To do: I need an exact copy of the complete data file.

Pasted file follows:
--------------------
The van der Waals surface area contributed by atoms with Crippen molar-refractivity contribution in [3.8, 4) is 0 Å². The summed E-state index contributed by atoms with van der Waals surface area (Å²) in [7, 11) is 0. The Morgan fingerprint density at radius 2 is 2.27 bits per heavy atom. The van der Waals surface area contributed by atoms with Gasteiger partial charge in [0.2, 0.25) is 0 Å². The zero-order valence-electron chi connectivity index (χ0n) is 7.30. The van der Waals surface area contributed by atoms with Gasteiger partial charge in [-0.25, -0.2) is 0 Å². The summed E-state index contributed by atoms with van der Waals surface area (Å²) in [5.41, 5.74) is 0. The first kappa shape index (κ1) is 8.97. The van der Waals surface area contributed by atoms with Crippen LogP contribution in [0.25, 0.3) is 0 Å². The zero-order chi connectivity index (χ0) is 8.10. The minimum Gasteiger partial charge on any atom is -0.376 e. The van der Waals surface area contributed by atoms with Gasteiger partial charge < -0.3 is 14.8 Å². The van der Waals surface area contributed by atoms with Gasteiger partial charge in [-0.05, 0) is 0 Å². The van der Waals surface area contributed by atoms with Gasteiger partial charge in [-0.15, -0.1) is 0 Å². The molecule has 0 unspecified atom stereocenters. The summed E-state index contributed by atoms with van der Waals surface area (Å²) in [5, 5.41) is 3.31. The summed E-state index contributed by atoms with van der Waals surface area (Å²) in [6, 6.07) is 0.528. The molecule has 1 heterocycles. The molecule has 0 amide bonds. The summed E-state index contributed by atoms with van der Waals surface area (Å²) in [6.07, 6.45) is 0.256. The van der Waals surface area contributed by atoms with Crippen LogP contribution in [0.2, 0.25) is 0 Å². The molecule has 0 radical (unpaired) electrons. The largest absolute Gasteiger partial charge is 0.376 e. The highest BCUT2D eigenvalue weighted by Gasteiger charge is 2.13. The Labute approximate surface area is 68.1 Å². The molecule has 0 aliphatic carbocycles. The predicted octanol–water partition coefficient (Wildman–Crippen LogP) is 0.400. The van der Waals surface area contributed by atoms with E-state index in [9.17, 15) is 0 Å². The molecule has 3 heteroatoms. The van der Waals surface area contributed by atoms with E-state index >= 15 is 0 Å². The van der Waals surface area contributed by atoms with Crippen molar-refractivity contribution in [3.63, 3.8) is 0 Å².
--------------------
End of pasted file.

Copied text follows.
The van der Waals surface area contributed by atoms with Crippen molar-refractivity contribution in [3.8, 4) is 0 Å². The summed E-state index contributed by atoms with van der Waals surface area (Å²) in [7, 11) is 0. The Morgan fingerprint density at radius 2 is 2.27 bits per heavy atom. The van der Waals surface area contributed by atoms with Gasteiger partial charge in [0.2, 0.25) is 0 Å². The zero-order valence-electron chi connectivity index (χ0n) is 7.30. The van der Waals surface area contributed by atoms with Gasteiger partial charge in [-0.25, -0.2) is 0 Å². The summed E-state index contributed by atoms with van der Waals surface area (Å²) in [5.41, 5.74) is 0. The first kappa shape index (κ1) is 8.97. The van der Waals surface area contributed by atoms with Crippen LogP contribution in [0.25, 0.3) is 0 Å². The zero-order chi connectivity index (χ0) is 8.10. The minimum Gasteiger partial charge on any atom is -0.376 e. The van der Waals surface area contributed by atoms with Gasteiger partial charge < -0.3 is 14.8 Å². The van der Waals surface area contributed by atoms with Gasteiger partial charge in [-0.05, 0) is 0 Å². The van der Waals surface area contributed by atoms with Gasteiger partial charge in [-0.15, -0.1) is 0 Å². The molecule has 0 unspecified atom stereocenters. The summed E-state index contributed by atoms with van der Waals surface area (Å²) in [5, 5.41) is 3.31. The summed E-state index contributed by atoms with van der Waals surface area (Å²) in [6, 6.07) is 0.528. The molecule has 1 heterocycles. The molecule has 0 amide bonds. The summed E-state index contributed by atoms with van der Waals surface area (Å²) in [6.07, 6.45) is 0.256. The van der Waals surface area contributed by atoms with Crippen LogP contribution in [0.2, 0.25) is 0 Å². The molecule has 0 radical (unpaired) electrons. The largest absolute Gasteiger partial charge is 0.376 e. The highest BCUT2D eigenvalue weighted by Gasteiger charge is 2.13. The Labute approximate surface area is 68.1 Å². The molecule has 0 aliphatic carbocycles. The predicted octanol–water partition coefficient (Wildman–Crippen LogP) is 0.400. The van der Waals surface area contributed by atoms with E-state index in [9.17, 15) is 0 Å². The molecule has 3 heteroatoms. The van der Waals surface area contributed by atoms with E-state index >= 15 is 0 Å². The van der Waals surface area contributed by atoms with Crippen molar-refractivity contribution in [3.63, 3.8) is 0 Å².